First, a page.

Physicians becoming harder to replace as burnout continues, study finds

The Association for Advancing Physician and Provider Recruitment released a study Oct. 18 highlighting the ongoing physician shortage nationwide.

The study is based on data representing more than 175 AAPPR member organizations and more than 23,000 searches, more than half specific to physicians.

AAPPR said this year's findings showed that the U.S. physician shortage is increasing, affecting recruitment and retention.

Six study findings:

1. Nearly half of all physician searches last year (48 percent) were to replace departing physicians. That is up 16 percentage points since AAPPR's 2018 study.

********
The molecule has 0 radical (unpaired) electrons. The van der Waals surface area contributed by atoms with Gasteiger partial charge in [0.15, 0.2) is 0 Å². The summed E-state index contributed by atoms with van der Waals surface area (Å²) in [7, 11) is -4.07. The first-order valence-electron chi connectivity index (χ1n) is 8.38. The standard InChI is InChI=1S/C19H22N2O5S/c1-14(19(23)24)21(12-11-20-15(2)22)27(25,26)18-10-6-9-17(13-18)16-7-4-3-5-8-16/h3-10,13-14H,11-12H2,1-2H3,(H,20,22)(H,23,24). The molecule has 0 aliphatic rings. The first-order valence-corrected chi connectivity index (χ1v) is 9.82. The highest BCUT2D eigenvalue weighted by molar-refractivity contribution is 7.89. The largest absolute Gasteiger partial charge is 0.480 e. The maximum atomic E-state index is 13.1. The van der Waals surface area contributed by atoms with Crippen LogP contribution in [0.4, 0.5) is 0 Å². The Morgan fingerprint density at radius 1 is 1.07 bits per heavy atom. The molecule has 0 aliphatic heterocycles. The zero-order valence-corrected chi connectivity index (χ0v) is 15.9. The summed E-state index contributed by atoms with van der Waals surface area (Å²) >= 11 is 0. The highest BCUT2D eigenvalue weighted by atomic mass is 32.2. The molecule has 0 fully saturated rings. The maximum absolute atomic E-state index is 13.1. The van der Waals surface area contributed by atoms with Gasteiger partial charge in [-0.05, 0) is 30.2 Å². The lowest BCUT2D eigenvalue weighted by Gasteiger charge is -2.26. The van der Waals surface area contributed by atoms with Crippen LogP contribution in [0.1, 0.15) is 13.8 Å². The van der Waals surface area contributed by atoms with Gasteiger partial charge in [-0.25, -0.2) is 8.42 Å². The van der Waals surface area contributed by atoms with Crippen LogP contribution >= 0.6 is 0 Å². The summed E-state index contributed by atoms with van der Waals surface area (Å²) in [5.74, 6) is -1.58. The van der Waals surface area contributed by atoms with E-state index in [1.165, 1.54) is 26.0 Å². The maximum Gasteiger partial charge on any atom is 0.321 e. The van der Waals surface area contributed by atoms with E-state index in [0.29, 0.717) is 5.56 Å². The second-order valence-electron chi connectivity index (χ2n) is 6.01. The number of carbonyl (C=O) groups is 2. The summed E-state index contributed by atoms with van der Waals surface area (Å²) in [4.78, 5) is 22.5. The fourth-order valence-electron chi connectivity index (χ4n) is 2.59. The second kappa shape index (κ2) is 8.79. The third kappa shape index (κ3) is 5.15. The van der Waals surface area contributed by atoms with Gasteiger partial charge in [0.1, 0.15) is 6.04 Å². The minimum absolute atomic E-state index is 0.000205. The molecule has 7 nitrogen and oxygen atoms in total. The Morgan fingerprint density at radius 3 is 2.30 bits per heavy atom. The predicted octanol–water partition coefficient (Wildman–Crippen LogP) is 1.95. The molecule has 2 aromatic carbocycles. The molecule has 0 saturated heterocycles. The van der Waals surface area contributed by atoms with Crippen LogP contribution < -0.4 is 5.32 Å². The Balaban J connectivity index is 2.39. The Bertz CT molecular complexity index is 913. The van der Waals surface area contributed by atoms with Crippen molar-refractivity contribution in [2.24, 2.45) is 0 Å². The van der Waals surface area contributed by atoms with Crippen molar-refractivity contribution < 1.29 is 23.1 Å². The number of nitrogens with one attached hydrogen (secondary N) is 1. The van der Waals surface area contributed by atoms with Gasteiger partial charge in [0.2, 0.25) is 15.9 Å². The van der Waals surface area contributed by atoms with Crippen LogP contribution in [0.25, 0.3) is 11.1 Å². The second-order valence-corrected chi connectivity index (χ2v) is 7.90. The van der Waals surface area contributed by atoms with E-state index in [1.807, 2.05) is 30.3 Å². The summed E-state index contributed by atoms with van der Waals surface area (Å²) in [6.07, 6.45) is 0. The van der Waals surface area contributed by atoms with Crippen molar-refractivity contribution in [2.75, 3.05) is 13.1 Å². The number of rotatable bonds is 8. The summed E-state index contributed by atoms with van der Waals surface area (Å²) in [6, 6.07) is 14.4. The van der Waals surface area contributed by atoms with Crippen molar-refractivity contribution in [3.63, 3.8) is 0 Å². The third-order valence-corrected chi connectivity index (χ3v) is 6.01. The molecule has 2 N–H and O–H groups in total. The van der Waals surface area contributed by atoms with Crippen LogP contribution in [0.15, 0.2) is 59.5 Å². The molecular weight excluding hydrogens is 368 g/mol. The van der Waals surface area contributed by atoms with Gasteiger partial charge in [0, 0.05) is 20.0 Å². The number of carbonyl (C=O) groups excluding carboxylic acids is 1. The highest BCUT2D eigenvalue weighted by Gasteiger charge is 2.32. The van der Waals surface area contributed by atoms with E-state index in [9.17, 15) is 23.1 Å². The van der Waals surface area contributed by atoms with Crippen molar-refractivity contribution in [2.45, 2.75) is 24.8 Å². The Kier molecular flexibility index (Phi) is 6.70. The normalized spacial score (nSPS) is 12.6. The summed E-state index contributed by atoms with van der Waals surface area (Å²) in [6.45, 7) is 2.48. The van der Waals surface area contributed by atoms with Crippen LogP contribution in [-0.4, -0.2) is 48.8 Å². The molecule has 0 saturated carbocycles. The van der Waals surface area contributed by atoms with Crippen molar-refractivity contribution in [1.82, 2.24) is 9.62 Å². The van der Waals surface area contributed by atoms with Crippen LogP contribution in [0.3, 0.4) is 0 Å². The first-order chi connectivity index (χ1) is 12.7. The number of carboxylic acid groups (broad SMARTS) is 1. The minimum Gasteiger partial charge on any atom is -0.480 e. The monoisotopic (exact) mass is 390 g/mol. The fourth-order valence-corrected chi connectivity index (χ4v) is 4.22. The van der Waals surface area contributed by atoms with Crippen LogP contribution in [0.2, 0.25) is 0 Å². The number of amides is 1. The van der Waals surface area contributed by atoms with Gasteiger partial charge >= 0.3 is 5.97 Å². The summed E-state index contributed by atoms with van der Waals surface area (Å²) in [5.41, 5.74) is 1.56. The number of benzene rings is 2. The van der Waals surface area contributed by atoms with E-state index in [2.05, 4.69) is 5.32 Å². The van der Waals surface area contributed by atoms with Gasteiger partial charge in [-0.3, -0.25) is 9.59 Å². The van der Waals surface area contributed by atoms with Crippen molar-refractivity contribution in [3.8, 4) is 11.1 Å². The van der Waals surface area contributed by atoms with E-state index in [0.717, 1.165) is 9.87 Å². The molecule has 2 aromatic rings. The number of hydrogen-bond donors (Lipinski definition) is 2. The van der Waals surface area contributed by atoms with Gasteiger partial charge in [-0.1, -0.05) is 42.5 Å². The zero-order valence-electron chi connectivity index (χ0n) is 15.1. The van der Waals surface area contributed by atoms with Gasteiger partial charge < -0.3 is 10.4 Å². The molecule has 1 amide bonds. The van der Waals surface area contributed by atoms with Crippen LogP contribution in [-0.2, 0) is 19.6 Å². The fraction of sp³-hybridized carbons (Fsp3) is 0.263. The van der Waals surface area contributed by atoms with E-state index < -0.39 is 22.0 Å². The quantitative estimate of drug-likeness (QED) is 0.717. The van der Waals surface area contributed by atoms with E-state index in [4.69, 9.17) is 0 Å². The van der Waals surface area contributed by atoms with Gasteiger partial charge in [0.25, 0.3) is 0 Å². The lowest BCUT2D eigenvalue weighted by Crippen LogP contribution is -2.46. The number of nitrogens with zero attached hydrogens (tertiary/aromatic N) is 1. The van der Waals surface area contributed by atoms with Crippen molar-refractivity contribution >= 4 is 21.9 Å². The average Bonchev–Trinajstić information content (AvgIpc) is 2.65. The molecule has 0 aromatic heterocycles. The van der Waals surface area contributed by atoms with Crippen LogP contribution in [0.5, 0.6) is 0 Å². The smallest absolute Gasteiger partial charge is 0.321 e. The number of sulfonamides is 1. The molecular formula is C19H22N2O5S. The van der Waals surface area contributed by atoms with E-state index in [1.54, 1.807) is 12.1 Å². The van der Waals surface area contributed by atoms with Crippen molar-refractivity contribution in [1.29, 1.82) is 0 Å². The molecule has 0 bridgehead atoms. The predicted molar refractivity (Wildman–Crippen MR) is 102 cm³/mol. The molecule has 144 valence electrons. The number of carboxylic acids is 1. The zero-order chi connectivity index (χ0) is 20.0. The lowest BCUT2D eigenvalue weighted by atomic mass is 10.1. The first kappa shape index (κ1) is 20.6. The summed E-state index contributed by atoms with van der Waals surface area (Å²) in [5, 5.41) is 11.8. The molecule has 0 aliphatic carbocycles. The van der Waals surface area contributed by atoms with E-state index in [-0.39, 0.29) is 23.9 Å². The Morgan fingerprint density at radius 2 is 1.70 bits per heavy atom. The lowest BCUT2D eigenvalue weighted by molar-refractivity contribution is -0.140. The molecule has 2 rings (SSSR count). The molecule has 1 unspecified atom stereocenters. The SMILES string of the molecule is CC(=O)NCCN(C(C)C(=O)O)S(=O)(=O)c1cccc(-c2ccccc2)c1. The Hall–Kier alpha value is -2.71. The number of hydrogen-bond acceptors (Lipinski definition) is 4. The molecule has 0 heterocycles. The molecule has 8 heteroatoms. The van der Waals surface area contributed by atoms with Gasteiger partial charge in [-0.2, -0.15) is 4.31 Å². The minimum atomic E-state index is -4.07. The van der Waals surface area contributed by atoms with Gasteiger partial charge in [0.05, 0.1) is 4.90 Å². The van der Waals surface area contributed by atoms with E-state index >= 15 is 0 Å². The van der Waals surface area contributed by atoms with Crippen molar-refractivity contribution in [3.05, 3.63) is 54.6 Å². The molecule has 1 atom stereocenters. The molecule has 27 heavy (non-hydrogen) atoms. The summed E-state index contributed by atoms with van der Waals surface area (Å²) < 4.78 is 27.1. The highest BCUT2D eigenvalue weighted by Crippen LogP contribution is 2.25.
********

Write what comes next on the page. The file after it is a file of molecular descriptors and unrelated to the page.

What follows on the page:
2. Thirty-three percent of physicians cited burnout as the reasoning behind them leaving their organization.

3. Healthcare organizations are increasingly relying on physician assistants and nurse practitioners because there are more candidates, and credentialing is quicker.

4. The percentage of physician searches filled last year decreased for a fourth straight year.

5. Primary care specialties of family medicine, internal medicine and hospital medicine physicians are the most in-demand specialties.

6. Physician positions least likely to be filled last year included otorhinolaryngology, dermatology and urology.

To access the full report, click here

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